Adaptable Autocrats: Regime Power in Egypt and Syria
Joshua Stacher, Fellow at the Woodrow Wilson Center and Assistant Professor, Department of Political Science, Kent State University, discussed his recent book on why uprisings against Mubarak and Assad differed so greatly.
On October 22, the Middle East Program hosted a book talk, “Adaptable Autocrats: Regime Power in Egypt and Syria” with Stacher. Haleh Esfandiari, Director of the Middle East Program at the Wilson Center, moderated the event.
Focusing on why Egypt’s uprising lasted only eighteen days while Syria’s has so far lasted twenty months, Stacher argued that the structure of the regime in each country determined its ability to adapt to unrest. “If you have centralized executive authority,” as Egypt did, “you can more easily adapt a ruling coalition” to react to popular mobilization, he said. However, “in Syria elites oversaw a more decentralized regime” that did not “maintain the ability to adapt.” Stacher likened the power structures in place in Egypt and Syria as a “pyramid” and a “Parthenon,” respectively. In Egypt, the “executive is autonomous from the state, and the state is autonomous from society,” which enables the regime to remove individuals from the power structure and replace them with new figures without destabilizing the overall regime. Once the ruling party “imploded” with the removal of former President Hosni Mubarak, the state apparatus was “broken but not disrupted,” which allowed new elites to emerge. By contrast, in Syria, President Bashar al-Assad is “not autonomous within the elite,” but, rather, “one of the equals” among the country’s power players. Such a structure hinders the regime’s ability to address protests by removing government members from office, lest they undermine all leadership positions. As such, the regime has acted by “collective decision” to preserve its overall authority.
Looking at long-term trends in national histories, Stacher found that such patterns of governance extend back for decades. He pointed to the changes made by Egypt’s Anwar Sadat after the end of Nasser’s presidency to purge the bureaucracy of employees too loyal to Nasser. In Syria, Stacher discussed its rocky history of coups and how this led to the formation of various “pillars” of regime security that sought to prevent revolt among elites by making sure all factions were equally strong. However, this decentralization of power led to “governance gridlock” in which it became exceedingly difficult to appoint or remove any one official without disrupting the overall system, limiting coalition change. In more recent history, Egypt’s former Foreign Minister Amr Moussa—although he had an “appearance of autonomy” within the government—lost all power among local elites when Mubarak removed him from his position in 2001 without any resistance from other members of the regime. By contrast, Syria’s handling of UN Security Council resolution 1483—addressing sanctions on Iraq—showed how much less authority al-Assad held among his peers when Syria abstained from the vote because the delegate could not decide whether to obey the voting orders of his President or his Foreign Minister. Stacher concluded from this that Syria’s decentralized elites can allow conflicting interests to emerge in “non-regime-threatening situations,” but group together when faced with “existential threats” to the system as a whole.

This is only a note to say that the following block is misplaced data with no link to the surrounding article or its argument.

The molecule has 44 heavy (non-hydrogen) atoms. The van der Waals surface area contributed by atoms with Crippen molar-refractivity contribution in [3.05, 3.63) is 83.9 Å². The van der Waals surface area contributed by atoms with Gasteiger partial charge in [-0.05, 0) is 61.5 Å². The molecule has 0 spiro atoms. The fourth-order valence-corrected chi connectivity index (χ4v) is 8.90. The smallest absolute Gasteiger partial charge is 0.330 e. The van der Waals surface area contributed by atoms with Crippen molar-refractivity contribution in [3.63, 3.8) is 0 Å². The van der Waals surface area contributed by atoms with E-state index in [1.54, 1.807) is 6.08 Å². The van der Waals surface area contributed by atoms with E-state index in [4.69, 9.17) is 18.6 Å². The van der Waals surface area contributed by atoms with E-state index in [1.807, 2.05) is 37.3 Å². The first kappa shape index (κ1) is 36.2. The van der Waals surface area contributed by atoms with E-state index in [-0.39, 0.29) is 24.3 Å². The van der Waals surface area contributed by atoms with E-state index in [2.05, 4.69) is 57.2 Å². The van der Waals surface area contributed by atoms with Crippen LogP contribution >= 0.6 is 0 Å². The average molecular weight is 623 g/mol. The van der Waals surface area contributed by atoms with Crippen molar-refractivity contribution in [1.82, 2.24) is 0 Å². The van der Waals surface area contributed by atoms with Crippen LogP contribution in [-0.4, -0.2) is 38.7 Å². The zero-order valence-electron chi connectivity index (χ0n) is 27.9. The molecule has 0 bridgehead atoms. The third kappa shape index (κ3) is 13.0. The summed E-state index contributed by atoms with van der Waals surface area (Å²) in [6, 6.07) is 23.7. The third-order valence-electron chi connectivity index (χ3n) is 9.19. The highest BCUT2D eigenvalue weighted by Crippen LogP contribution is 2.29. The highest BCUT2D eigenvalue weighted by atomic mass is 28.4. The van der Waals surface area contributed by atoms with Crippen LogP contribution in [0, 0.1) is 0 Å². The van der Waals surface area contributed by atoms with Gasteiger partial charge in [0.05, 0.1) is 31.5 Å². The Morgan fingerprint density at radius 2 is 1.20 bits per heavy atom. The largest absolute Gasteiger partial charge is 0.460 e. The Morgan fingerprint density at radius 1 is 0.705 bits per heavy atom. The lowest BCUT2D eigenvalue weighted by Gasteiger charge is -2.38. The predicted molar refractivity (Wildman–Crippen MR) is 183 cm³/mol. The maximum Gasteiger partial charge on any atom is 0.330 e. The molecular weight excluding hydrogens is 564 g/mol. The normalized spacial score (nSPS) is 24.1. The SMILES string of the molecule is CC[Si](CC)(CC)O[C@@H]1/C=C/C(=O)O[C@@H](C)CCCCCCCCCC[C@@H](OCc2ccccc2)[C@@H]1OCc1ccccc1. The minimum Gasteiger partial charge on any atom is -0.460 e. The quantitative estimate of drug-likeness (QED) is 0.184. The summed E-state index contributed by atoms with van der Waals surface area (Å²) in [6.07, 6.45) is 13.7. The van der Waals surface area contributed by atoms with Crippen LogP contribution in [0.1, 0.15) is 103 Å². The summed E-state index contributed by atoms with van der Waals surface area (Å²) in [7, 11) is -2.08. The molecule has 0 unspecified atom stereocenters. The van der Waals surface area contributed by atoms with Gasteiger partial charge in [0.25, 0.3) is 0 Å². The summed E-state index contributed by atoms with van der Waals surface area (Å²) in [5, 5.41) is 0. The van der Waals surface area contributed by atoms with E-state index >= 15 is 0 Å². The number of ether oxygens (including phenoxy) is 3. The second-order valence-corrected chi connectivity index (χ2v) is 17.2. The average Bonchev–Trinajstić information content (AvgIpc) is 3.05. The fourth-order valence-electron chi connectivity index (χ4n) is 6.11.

In sum, Stacher’s “counterintuitive” model, which he proposed applying to the rest of the Arab world, argues that in a more centralized government, such as Egypt’s, “the centralized executive becomes replaceable” because more of the government relies on internal hierarchies. In a decentralized system, such as Syria’s, the leader “becomes indispensable”—his removal threatens the balance of the regime structure, as he is merely another part of the broader “house of cards.”
By Laura Rostad, Middle East Program